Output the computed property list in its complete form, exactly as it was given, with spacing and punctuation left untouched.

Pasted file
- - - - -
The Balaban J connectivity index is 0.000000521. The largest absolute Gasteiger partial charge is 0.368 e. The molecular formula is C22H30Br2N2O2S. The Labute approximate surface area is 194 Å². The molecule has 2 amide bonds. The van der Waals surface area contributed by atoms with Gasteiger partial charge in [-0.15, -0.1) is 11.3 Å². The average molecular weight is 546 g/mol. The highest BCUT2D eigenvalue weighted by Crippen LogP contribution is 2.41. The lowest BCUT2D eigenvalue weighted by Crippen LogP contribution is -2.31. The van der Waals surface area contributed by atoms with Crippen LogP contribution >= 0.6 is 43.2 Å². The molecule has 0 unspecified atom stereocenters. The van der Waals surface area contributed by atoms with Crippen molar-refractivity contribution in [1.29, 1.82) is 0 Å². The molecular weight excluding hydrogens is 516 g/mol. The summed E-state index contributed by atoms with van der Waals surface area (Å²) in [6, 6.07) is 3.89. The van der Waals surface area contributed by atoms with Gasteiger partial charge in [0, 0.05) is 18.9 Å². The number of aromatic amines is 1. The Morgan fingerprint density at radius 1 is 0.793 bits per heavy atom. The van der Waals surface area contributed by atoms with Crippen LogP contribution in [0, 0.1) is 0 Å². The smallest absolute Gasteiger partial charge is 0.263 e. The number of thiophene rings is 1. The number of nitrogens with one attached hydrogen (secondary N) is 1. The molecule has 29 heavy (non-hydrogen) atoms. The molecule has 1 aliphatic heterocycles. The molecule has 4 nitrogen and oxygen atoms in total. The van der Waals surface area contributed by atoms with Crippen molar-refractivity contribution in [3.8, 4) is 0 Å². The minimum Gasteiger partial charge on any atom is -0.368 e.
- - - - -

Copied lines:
The Balaban J connectivity index is 0.000000521. The largest absolute Gasteiger partial charge is 0.368 e. The molecular formula is C22H30Br2N2O2S. The Labute approximate surface area is 194 Å². The molecule has 2 amide bonds. The van der Waals surface area contributed by atoms with Gasteiger partial charge in [-0.15, -0.1) is 11.3 Å². The average molecular weight is 546 g/mol. The highest BCUT2D eigenvalue weighted by Crippen LogP contribution is 2.41. The lowest BCUT2D eigenvalue weighted by Crippen LogP contribution is -2.31. The van der Waals surface area contributed by atoms with Crippen LogP contribution >= 0.6 is 43.2 Å². The molecule has 0 unspecified atom stereocenters. The van der Waals surface area contributed by atoms with Crippen molar-refractivity contribution in [1.29, 1.82) is 0 Å². The molecular weight excluding hydrogens is 516 g/mol. The summed E-state index contributed by atoms with van der Waals surface area (Å²) in [6, 6.07) is 3.89. The van der Waals surface area contributed by atoms with Gasteiger partial charge in [0, 0.05) is 18.9 Å². The number of aromatic amines is 1. The Morgan fingerprint density at radius 1 is 0.793 bits per heavy atom. The van der Waals surface area contributed by atoms with Crippen LogP contribution in [0, 0.1) is 0 Å². The smallest absolute Gasteiger partial charge is 0.263 e. The number of thiophene rings is 1. The number of nitrogens with one attached hydrogen (secondary N) is 1. The molecule has 29 heavy (non-hydrogen) atoms. The molecule has 1 aliphatic heterocycles. The molecule has 4 nitrogen and oxygen atoms in total. The van der Waals surface area contributed by atoms with Crippen molar-refractivity contribution in [3.8, 4) is 0 Å². The minimum Gasteiger partial charge on any atom is -0.368 e.